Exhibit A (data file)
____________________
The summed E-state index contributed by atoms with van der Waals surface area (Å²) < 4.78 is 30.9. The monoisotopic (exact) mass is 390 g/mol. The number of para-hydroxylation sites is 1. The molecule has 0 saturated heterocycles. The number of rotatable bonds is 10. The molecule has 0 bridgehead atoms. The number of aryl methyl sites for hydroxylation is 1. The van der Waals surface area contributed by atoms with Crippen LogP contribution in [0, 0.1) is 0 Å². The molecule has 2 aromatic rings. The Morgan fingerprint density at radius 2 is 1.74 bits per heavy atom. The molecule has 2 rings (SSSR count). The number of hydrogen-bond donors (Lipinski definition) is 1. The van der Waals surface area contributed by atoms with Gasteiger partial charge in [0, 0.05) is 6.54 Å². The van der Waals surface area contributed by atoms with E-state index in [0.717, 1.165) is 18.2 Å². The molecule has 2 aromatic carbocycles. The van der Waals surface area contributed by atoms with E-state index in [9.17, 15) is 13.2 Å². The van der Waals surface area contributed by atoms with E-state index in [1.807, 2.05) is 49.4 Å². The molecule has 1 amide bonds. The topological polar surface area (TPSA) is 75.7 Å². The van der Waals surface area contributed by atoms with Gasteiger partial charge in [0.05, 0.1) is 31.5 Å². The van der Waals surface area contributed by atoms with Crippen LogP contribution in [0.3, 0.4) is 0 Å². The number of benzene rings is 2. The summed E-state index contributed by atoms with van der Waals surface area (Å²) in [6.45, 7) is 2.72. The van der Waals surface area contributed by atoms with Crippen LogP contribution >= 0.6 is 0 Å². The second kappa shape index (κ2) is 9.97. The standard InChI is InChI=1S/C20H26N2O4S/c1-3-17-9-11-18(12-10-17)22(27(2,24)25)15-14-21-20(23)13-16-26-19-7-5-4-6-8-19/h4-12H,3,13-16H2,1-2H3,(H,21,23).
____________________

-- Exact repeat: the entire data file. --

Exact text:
The summed E-state index contributed by atoms with van der Waals surface area (Å²) < 4.78 is 30.9. The monoisotopic (exact) mass is 390 g/mol. The number of para-hydroxylation sites is 1. The molecule has 0 saturated heterocycles. The number of rotatable bonds is 10. The molecule has 0 bridgehead atoms. The number of aryl methyl sites for hydroxylation is 1. The van der Waals surface area contributed by atoms with Crippen LogP contribution in [0, 0.1) is 0 Å². The molecule has 2 aromatic rings. The Morgan fingerprint density at radius 2 is 1.74 bits per heavy atom. The molecule has 2 rings (SSSR count). The number of hydrogen-bond donors (Lipinski definition) is 1. The van der Waals surface area contributed by atoms with Gasteiger partial charge in [0, 0.05) is 6.54 Å². The van der Waals surface area contributed by atoms with E-state index in [0.717, 1.165) is 18.2 Å². The molecule has 2 aromatic carbocycles. The van der Waals surface area contributed by atoms with E-state index in [9.17, 15) is 13.2 Å². The van der Waals surface area contributed by atoms with E-state index in [1.807, 2.05) is 49.4 Å². The molecule has 1 amide bonds. The topological polar surface area (TPSA) is 75.7 Å². The van der Waals surface area contributed by atoms with Gasteiger partial charge in [0.05, 0.1) is 31.5 Å². The van der Waals surface area contributed by atoms with Crippen LogP contribution in [0.3, 0.4) is 0 Å². The number of benzene rings is 2. The summed E-state index contributed by atoms with van der Waals surface area (Å²) in [6.45, 7) is 2.72. The van der Waals surface area contributed by atoms with Crippen LogP contribution >= 0.6 is 0 Å². The second kappa shape index (κ2) is 9.97. The standard InChI is InChI=1S/C20H26N2O4S/c1-3-17-9-11-18(12-10-17)22(27(2,24)25)15-14-21-20(23)13-16-26-19-7-5-4-6-8-19/h4-12H,3,13-16H2,1-2H3,(H,21,23).